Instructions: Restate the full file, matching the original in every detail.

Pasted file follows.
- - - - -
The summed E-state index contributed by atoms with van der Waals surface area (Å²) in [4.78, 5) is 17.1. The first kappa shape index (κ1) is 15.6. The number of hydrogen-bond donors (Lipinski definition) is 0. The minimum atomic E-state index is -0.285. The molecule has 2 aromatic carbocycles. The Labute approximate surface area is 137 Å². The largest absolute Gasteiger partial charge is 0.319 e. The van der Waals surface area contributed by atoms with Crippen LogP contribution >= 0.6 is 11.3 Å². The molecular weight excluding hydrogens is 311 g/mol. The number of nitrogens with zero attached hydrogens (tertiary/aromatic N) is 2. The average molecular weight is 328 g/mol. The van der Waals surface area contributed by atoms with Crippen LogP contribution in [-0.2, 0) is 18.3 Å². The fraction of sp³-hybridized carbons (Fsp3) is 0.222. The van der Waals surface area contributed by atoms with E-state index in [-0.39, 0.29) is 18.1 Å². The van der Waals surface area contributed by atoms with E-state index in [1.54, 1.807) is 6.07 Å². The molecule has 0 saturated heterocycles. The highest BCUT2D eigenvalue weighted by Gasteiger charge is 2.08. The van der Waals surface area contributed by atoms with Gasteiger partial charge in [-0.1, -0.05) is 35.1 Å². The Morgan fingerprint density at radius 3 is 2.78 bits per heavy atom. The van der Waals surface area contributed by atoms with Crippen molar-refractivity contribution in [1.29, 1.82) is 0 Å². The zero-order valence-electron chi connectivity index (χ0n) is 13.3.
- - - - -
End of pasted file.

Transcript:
The summed E-state index contributed by atoms with van der Waals surface area (Å²) in [4.78, 5) is 17.1. The first kappa shape index (κ1) is 15.6. The number of hydrogen-bond donors (Lipinski definition) is 0. The minimum atomic E-state index is -0.285. The molecule has 2 aromatic carbocycles. The Labute approximate surface area is 137 Å². The largest absolute Gasteiger partial charge is 0.319 e. The van der Waals surface area contributed by atoms with Crippen LogP contribution >= 0.6 is 11.3 Å². The molecular weight excluding hydrogens is 311 g/mol. The number of nitrogens with zero attached hydrogens (tertiary/aromatic N) is 2. The average molecular weight is 328 g/mol. The van der Waals surface area contributed by atoms with Crippen LogP contribution in [-0.2, 0) is 18.3 Å². The fraction of sp³-hybridized carbons (Fsp3) is 0.222. The van der Waals surface area contributed by atoms with E-state index in [-0.39, 0.29) is 18.1 Å². The van der Waals surface area contributed by atoms with E-state index in [1.54, 1.807) is 6.07 Å². The molecule has 0 saturated heterocycles. The highest BCUT2D eigenvalue weighted by Gasteiger charge is 2.08. The van der Waals surface area contributed by atoms with Gasteiger partial charge in [-0.1, -0.05) is 35.1 Å². The Morgan fingerprint density at radius 3 is 2.78 bits per heavy atom. The van der Waals surface area contributed by atoms with Crippen molar-refractivity contribution in [1.29, 1.82) is 0 Å². The zero-order valence-electron chi connectivity index (χ0n) is 13.3.